Life Sciences and Health Arthur Guijt, Seminar Anton Bouter

Failure modes of Linkage Learning and how the right neighborhood can solve them; Optimal Mixing Evolutionary Algorithms for Large-Scale Real-Valued Optimization
  • What Evolutionary Intelligence English
  • When 30-11-2021 from 16:00 to 17:00 (Europe/Amsterdam / UTC100)
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https://cwi-nl.zoom.us/j/81535249101?pwd=ZDh3Y1kyZmxBUml1Tm00Rkx0NXBwdz09

Meeting ID: 815 3524 9101
Passcode: 967201

Title:      Failure modes of Linkage Learning and how the right neighborhood can solve them
Speaker:    Arthur Guijt
Abstract:   Linkage Learning is at the core of most of GOMEA's scalability improvements, and is a core component of the GOMEA family of approaches. Yet if Linkage Learning fails to work, performance is reduced drastically. In this presentation I'll briefly discuss the current approach, the implicit assumptions that are made, and the failure modes that may occur in practice. Furthermore, I will talk about using neighborhoods - more specifically Local Neighborhoods, how learning linkage locally resolves some of these common failure modes, and how (much) the definition of locality matters.

Title:      Optimal Mixing Evolutionary Algorithms for Large-Scale Real-Valued Optimization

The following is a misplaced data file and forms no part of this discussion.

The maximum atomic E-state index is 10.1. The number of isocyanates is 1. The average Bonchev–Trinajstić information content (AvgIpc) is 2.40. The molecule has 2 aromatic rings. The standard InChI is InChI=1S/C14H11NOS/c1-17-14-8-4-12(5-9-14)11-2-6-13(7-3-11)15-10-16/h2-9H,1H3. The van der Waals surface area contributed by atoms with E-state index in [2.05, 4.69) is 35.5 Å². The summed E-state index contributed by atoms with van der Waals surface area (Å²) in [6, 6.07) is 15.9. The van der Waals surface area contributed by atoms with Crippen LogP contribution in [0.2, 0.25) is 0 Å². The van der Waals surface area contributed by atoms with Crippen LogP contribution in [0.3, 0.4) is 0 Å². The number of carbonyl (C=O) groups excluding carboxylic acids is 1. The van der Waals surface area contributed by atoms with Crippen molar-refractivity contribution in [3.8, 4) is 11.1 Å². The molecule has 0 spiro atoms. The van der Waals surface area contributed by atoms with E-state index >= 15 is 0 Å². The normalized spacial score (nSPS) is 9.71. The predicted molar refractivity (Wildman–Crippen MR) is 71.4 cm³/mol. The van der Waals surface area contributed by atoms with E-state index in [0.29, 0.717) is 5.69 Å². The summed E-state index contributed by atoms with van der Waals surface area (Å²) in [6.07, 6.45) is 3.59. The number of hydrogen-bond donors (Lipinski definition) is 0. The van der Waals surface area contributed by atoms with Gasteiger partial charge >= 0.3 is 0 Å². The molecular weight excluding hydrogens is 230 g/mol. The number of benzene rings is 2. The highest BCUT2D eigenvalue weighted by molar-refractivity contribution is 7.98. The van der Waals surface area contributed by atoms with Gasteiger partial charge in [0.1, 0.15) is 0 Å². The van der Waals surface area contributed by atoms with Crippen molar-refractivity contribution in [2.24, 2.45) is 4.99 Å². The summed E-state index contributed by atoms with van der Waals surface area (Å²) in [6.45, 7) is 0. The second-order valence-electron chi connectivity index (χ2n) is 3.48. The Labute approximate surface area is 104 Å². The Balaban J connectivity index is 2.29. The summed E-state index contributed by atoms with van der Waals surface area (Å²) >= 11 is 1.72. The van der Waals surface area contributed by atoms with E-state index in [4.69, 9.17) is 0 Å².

Speaker:    Anton Bouter
Abstract:   It is known that to achieve efficient scalability of an Evolutionary Algorithm (EA), dependencies (also known as linkage) must be properly taken into account during variation. In a Gray-Box Optimization (GBO) setting, exploiting prior knowledge regarding these dependencies can greatly benefit optimization. We specifically consider the setting where partial evaluations are possible, meaning that the partial modification of a solution can be efficiently evaluated. Such problems are potentially very difficult, e.g., non-separable, multi-modal, and multi-objective. The Gene-pool Optimal Mixing Evolutionary Algorithm (GOMEA) can effectively exploit partial evaluations, leading to a substantial improvement in performance and scalability. Such partial evaluations have been applied to various real-world problems, including the optimization of treatment plans for prostate cancer, and deformable image registration.